That is how it was until about three years before the First World War. There were no other ways of baking matzas outside of a “meadow” until Peysakh Rimer brought a machine, paid the rabbi to certify it was kosher, and baked matzas with it. And usually, who provided the power to turn the wheels of the machine? People. We, pranksters, kept running out of the cheder to at least look through the window, to see how the new wonder makes matzas, which used to be the job of 20 women. And when Peysakh Rimer could not drive away the curious cheder-boys, he teased his little dogs. His was the only Jewish house with dogs. That stopped us from leaning on his windows to see the miracle machine.

After The First World War, people in Mervits did not bake any more matzas. They bought them in Mlynov.

* * *

I will mention mainly how we baked matzas that first year when the Hitlerite criminals, may their names be blotted out, were already in our shtetl, in 1942; and how we baked them one time before we left Mlynov in 1945 after the winter.

There could not be any talk about baking matzas in 1942, because that was simply life endangering, if it would, God forbid, be discovered. As we know, people strive to do what is forbidden, and so it was also in this instance. We kind of thought that the honor of the good deed, and maybe also good wishes, would maybe help, and our wishes would be realized. We baked and we wished, but our good wishes did not come true. To cover up our baking, we, not yet being in the ghetto, gathered in a house which was not on the main road from Mlynov-Lutzk. That was at my brother-in-law Note Gruber,[3] may he rest in peace. His house was slightly hidden by trees on Mikhalovske's land. Several of my relatives baked matzas there, like my Uncle Chaim-Meir z”l,[4] with his family; my brother Yankev-Yoysef z”l, with his family; and my Uncle Yankev Gruber z”l; and my brother-in-law Yankev and Khayke[5] z”l with their families.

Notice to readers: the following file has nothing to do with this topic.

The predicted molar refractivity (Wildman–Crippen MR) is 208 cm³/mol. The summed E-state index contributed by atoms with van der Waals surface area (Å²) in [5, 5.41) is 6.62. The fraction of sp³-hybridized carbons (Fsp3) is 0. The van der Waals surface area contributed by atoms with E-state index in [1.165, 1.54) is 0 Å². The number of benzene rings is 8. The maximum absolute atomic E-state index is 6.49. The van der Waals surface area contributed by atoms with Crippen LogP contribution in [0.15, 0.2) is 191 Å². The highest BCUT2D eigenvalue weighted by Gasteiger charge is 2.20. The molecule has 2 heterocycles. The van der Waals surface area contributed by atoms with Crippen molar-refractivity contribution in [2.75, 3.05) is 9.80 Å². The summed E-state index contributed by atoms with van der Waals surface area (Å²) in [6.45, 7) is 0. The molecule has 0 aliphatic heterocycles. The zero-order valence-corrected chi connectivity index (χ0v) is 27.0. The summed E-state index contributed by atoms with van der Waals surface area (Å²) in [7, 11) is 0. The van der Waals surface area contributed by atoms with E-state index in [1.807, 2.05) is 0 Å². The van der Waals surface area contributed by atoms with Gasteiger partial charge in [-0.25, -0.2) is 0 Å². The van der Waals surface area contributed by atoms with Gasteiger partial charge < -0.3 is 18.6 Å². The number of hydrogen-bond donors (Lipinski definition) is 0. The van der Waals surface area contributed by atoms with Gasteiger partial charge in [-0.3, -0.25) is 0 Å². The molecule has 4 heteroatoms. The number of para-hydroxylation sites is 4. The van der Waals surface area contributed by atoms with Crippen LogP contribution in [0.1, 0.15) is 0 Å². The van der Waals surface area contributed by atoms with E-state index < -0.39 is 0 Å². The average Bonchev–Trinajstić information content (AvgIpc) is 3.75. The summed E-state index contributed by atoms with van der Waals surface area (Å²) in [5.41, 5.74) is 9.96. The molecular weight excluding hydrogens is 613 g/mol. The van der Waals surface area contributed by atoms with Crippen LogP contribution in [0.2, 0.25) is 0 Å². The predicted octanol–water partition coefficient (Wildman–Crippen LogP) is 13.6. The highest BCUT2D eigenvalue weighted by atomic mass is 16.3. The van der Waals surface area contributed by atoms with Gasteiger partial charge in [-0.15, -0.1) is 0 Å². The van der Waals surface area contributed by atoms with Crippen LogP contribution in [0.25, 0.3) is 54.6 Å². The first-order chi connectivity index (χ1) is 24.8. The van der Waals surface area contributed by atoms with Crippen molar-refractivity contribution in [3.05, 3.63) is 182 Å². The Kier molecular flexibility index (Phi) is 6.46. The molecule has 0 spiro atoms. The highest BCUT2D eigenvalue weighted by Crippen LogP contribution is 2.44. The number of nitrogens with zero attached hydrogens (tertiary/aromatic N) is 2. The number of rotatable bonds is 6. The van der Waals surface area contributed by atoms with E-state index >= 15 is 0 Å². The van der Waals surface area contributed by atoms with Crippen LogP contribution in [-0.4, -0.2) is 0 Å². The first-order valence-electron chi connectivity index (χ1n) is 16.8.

[Page 184]

And so it was in other houses. Several people got together–and they baked. I acquired meal from the mill where I worked. Also we were able to trade with a “better” Christian. We would exchange a dress or a shoe for meal. The baking took place during the day, so that the night shine would not, God forbid, ever interest our enemies who would ask, “What is shining over there?”

While rolling out the dough and baking, everybody wished each other well. Yet in truth bloody tears poured out of our eyes by themselves, as though everyone had a premonition: God knows if next year I will still bake matzas…

Despite all the difficulties, somebody would get an egg, somebody a piece of meat, we wiped away the tears, and we held a seder.

I cannot describe what took place at the seder tables. This could only have taken place in Spain during the Inquisition, and in other similar circumstances. Tears poured out like water. We all had the feeling that we were celebrating the last seder in our lives. Old and young, everyone had the same premonitions.

The sad days of Passover went by as usual. There could not be any talk about observing Passover as a holiday. Everybody who had what to do worked, because the enemy's hand did not drop its baton on Passover. Right after Passover, they [the Nazis] started to demand that people go to work in Rovne. Work was bitter enough at home, but we survived Rovne with only a few victims, among whom were Gershon Peysi's two sons, twins. They did not return from the hands of the murderers. Others, though, managed to run back home, like, for example, Asher–Nokhum's [son],[6] Avrohom–Khayke's [son], and others. That was a great victory.

* * *

We who survived the great fire returned to spend about 15 months in Mlynov. We decided we would bake matzas with the consciousness that even though we had been freed, and we could bake the matzas freely, we knew that in Mlynov matzas were being baked for the last time, and nobody, nobody, would ever bake matzas here again.

[Page 185]

We baked in my home, where my wife Sonia and I and the three children of my cousin resided,[7] at the house of Yankev Tesler z”l.[8] We had the remaining survivors of Mlynov, and a few outside of Mlynov who had come there for various reasons after their liberation, and a few Jewish officers in the Russian army. We were not short of anything then, like meal, wood, and all necessary things which were needed for baking matzas. But missing were the best and the most beloved Jews!